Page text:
In ancient Greece, the ruler of a city-state was called a king. The position of the king was hereditary, which means it was passed down from father to son. However, in some cases, the position could be awarded to someone who had shown great bravery in battle or had won the favor of the people.
The king was considered to be the most powerful person in the city-state and held both political and military power. He was responsible for making important decisions concerning the state, such as laws and policies, as well as leading his army into battle.
To show respect for their king, ancient Greeks used different titles when addressing him depending on their relationship with him. For instance, close family members referred to him as “father,” while friends and acquaintances used “comrade” or “companion.” On formal occasions or when addressing him in public, however, they used more respectful titles such as “lord” or “master.”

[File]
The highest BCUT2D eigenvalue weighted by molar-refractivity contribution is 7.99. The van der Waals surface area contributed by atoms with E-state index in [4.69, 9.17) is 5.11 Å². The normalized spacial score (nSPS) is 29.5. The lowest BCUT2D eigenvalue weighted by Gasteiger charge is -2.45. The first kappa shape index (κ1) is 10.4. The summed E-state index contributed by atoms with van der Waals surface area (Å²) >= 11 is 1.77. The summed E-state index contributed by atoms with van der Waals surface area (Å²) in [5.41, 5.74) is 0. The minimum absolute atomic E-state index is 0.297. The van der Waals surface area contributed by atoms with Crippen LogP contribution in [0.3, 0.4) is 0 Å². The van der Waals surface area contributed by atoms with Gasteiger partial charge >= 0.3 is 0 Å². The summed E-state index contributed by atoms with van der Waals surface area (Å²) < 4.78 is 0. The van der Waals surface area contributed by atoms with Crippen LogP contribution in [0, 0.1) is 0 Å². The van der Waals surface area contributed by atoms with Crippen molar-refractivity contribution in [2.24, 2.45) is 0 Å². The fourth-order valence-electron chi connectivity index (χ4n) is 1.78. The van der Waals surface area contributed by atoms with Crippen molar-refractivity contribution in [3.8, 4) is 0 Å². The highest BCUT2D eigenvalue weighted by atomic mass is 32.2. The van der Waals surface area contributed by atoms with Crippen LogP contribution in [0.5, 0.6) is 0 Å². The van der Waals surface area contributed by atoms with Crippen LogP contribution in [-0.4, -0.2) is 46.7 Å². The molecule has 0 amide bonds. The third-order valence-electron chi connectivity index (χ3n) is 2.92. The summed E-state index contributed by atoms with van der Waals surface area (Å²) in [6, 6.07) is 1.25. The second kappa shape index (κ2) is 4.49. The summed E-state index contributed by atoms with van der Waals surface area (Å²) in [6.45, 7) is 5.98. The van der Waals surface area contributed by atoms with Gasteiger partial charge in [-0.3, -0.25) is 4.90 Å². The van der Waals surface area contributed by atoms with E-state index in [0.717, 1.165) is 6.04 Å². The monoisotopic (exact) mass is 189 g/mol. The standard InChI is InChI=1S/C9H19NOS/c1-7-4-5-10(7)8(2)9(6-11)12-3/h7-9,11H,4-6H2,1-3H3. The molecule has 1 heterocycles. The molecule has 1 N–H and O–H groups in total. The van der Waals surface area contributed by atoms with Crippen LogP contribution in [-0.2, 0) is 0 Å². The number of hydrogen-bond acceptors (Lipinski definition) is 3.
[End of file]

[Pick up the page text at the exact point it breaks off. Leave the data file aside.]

Interestingly enough, not all ancient Greek rulers were referred to as kings. Some city-states preferred to use different titles for their rulers.
For example, Sparta had two kings who were referred to as “ephors.” Athens had an elected leader called an “archon,” and Thebes had a council of leaders known as “boeotarchs.”
In conclusion, while the title of “king” was common in ancient Greece for rulers of city-states, it wasn’t always used universally. Nonetheless, this position held immense power and influence over the people they governed.